Re: Cornell

From: Freeman, Louise Margaret <>
Date: Fri Oct 28 2005 - 14:20:54 EDT

A similar confounding occurred in a recent editorial, "Don't be stupid about
intelligent design" in the Journal of Clinical Ivestigation (Ref: Wgich read
in part

"It is hard to argue against a middle ground — a theory of life that
involves the incorporation of different beliefs. Especially as at least 40%
of scientists (and presumably more of the lay population) surveyed in 1997
state that they believe in God (2). A 1999 Gallup poll showed that a
startling number of people (38%) believed wholly in creationism, 43%
believed in a more intelligent design–like theory, and only 18% of those
surveyed believed in evolutionary theory as the sole explanation for the
origin of humans. The same poll showed that increasing levels of education
correlated with a belief in evolution (65% with postgraduate degrees versus
20% with a high school degree). What exactly does this say about our
schooling? That you have to have a postgraduate education to understand or
believe in fact? Are Bush and Frist trying to skew these numbers even

The 43% statement was essential "evolution happened but God guided the
process:" more akin to theistic evolution than ID, though a case might be
made that it is consistent with both. The 18% statement basically said God
had nothing to do with the process. If I had been surveyed by Gallup I'd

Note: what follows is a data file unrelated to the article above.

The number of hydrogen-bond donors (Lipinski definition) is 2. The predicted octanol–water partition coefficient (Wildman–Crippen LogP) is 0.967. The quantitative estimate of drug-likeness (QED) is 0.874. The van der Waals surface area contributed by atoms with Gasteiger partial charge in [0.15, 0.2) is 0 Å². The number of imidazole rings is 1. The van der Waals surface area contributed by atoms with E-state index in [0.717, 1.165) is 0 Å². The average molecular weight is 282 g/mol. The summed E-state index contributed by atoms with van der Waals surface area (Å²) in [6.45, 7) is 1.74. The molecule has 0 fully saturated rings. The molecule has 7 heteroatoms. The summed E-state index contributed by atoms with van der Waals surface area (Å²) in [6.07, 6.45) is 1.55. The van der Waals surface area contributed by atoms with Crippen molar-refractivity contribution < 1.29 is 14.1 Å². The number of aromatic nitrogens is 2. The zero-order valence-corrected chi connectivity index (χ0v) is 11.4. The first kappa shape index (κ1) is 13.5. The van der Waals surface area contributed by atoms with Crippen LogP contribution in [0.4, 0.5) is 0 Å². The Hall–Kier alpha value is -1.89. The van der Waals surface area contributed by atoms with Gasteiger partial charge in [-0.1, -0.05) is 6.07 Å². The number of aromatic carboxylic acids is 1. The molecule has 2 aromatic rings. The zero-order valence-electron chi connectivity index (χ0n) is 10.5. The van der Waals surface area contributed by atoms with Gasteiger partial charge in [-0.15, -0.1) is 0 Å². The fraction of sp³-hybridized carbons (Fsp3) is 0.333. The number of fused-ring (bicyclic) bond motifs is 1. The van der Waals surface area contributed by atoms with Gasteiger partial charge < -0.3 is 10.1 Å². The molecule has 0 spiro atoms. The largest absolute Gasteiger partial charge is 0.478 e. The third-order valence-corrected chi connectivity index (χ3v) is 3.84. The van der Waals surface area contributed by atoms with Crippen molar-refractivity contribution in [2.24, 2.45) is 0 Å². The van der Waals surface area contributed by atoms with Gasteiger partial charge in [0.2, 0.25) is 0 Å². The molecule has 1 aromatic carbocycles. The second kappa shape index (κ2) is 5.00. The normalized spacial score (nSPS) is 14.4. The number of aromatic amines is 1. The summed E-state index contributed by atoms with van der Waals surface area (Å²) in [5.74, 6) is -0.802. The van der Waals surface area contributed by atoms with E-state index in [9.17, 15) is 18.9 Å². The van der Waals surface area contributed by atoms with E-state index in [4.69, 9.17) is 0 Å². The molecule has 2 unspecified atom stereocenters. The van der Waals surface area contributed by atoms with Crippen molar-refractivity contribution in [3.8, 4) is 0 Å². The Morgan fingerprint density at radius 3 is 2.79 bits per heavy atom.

qualify as an ID advocate under this definition and I assure you I am
anything but! But to declare that a statement which specifically excludes
God is the only scientifically acceptable one plays right into the hands of
the Richard Dawkins of the world, and gives the Kent Hovinds of the world
that much more ammo with which to convince Christians that including
evolution in the science cirriculum is the same as buying your kids a
one-way ticket on the Atheists Express.

I would like to see a poll that gave people a choice between a basic
theistic science statement (like that outlined by Francis Collins) and
Johnson's advocacy of "a God that acted openly and left his fingerprints all
over the evidence." My guess is, things wouldn't look nearly as good for


> "Rawlings said that some polls show that 40 percent of Americans
> believe that creationism should be taught instead of evolution in
> public schools, and about half of the Cornell students in the large
> course on evolution for nonmajors agree that 'some sort of "purpose"
> [is] informing the process through which life develops.'
> It is a grevious issue that those two positions ought to be equated in
> wrongness by academia. The first is a misunderstanding of science,
> but the second is a position taken by all theistic evolutionists,
> including evolutionary luminaries like Dobzhansky. ID thus threatens
> to truly take "God out of the classroom" if the political backlash
> mandates the teaching of evolution as unguided.
Received on Fri Oct 28 14:22:48 2005

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